In September, the Virginia Department of Education released the results from the May 2023 Standards of Learning (SOL) tests—standardized exams given throughout the Commonwealth annually to measure whether students are achieving grade-level proficiency in core subjects. Albemarle County Public Schools (ACPS) announced that the division’s scores showed small improvements in writing, math, history, and science, but noted that pass rates in reading dropped by a point to 74% and were only one point above the state average. Math pass rates in Albemarle were equal to the state average, at 69%.
“While some pass rates were modestly higher this year, there’s no question that, overall, these scores are far off the mark when it comes to ensuring that all of our students are learning at their highest level,” said Dr. Chandra Hayes, assistant superintendent for instruction, in a press release.
Although Hayes noted that third grade is a time when reading comprehension becomes essential to understanding and mastering content in all subject areas, only 31% of Black third graders in Albemarle schools are reading at grade level, an eight-point decline from last year’s results.
Pat McLaughlin, assistant superintendent for strategic planning, presented this year’s data to the School Board on September 14. McLaughlin showed bar charts for all students in each of the five major test areas—reading, writing, math, science, and history, with subgroups broken out for student demographics—Asian, Black, Hispanic, Multiple Races, students with disabilities, economically disadvantaged students, and English learners. “Over all subgroups, we saw division-wide improvement in 30 categories, flat in two, and a decline in eight,” he said. (An error in the presented data, if corrected, would bring the actual tally to 29-2-9.)
“One thing that I think is important is where we are in comparison with state results,” said McLaughlin, “and we continued to be below the state averages in most results that we are sharing.” Indeed, ACPS pass rates were at or below state average rates in 32 of the 40 categories.
Board member Katrina Callsen asked a question about the subgroups presented. “Where would be the bar for someone who doesn’t identify as one of these groups?” she asked. When McLaughlin replied that tiny groups such as Asian Pacific Islander would be included in the “All” category, Callsen clarified. “No, I mean, like, white.”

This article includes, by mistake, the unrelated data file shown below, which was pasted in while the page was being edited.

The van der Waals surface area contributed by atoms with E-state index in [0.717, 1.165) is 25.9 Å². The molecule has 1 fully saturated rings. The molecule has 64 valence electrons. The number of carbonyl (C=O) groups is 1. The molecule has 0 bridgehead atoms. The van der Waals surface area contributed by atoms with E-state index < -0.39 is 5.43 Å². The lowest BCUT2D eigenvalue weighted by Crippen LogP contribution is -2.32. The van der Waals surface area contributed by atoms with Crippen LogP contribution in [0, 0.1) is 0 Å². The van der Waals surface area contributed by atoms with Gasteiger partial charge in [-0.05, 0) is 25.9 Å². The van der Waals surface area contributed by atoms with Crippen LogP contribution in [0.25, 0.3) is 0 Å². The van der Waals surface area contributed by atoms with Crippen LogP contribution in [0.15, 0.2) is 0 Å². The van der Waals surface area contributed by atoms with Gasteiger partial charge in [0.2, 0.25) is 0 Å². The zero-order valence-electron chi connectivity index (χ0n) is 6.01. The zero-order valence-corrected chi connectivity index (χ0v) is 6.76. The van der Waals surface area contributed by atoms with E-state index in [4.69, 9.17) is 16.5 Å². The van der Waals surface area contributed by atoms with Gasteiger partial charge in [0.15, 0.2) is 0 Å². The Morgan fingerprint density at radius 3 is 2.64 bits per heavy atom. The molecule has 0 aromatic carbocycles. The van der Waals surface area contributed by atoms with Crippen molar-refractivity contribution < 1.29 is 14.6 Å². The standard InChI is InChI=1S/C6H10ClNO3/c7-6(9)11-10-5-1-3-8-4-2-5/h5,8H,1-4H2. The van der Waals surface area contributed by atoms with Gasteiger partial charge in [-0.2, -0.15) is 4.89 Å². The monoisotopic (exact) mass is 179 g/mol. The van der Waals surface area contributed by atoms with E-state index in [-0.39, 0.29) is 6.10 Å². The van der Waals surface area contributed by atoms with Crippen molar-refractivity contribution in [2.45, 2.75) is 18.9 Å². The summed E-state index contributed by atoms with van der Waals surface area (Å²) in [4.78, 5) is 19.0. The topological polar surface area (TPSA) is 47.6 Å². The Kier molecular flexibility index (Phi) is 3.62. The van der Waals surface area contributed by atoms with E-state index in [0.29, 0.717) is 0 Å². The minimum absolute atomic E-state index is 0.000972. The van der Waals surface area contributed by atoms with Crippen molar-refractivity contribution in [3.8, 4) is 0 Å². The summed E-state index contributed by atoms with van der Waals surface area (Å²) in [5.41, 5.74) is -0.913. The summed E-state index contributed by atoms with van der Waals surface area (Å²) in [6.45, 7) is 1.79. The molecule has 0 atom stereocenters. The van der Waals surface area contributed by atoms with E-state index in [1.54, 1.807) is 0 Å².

McLaughlin paused, and said, “That is not a membership group that is accounted for in accreditation purposes so we tend not to have that up there.” Callsen commented that since the majority of division students are white, that group would represent a significant portion of “All” and it would be good to see how it compared to the other breakout groups. McLaughlin said he could add that data to his chart.
The board’s discussion of the SOL results lasted about eight minutes, during which board members mostly looked to the implementation of the Bellwether instructional audit recommendations, to improve future ACPS outcomes. The board next hears about progress on those fronts in October.
Mired in the Mission
ACPS’s primary stated goal is equity: “to end the predictive value of race, class, gender, and special capacities for our children’s success.” The aim is for all students to end up with the same outcomes on achievement measures regardless of those factors. To monitor its progress, ACPS looks at “achievement gaps”—the differences between the SOL pass rates of various demographic groups within the county student population. Though the division has, for many years, grounded much of its policy agenda in efforts to close those gaps to achieve its mission, the divides have remained remarkably durable.
In a recent study, the UVA-based Virginia Equity Center compared reading SOL pass rate gaps from 2006-2019 across all 132 school divisions in the state, and ACPS’ gaps were found to be among the very highest. The data showed that Albemarle’s reading SOL pass rate gap between white and Black students has not been smaller than 30 points in the last nine years, and consistently ranks among the five worst divisions in the state by this measure, reaching the dubious number one spot in 2015. The Gazette updated the report’s data to 2023, and this year’s result—a 39-point difference in reading pass rates—shows ACPS has the third widest gap in Virginia.
The division’s socioeconomic achievement gap is just as bad. According to the Equity Center report, ACPS spent the years from 2014-2017 with the widest reading proficiency gap in the state between economically disadvantaged and non-disadvantaged students, worse than much poorer and more diverse counties. This year Albemarle’s gap is a punishing 38 points, two points wider than last year and the second worst gap in Virginia.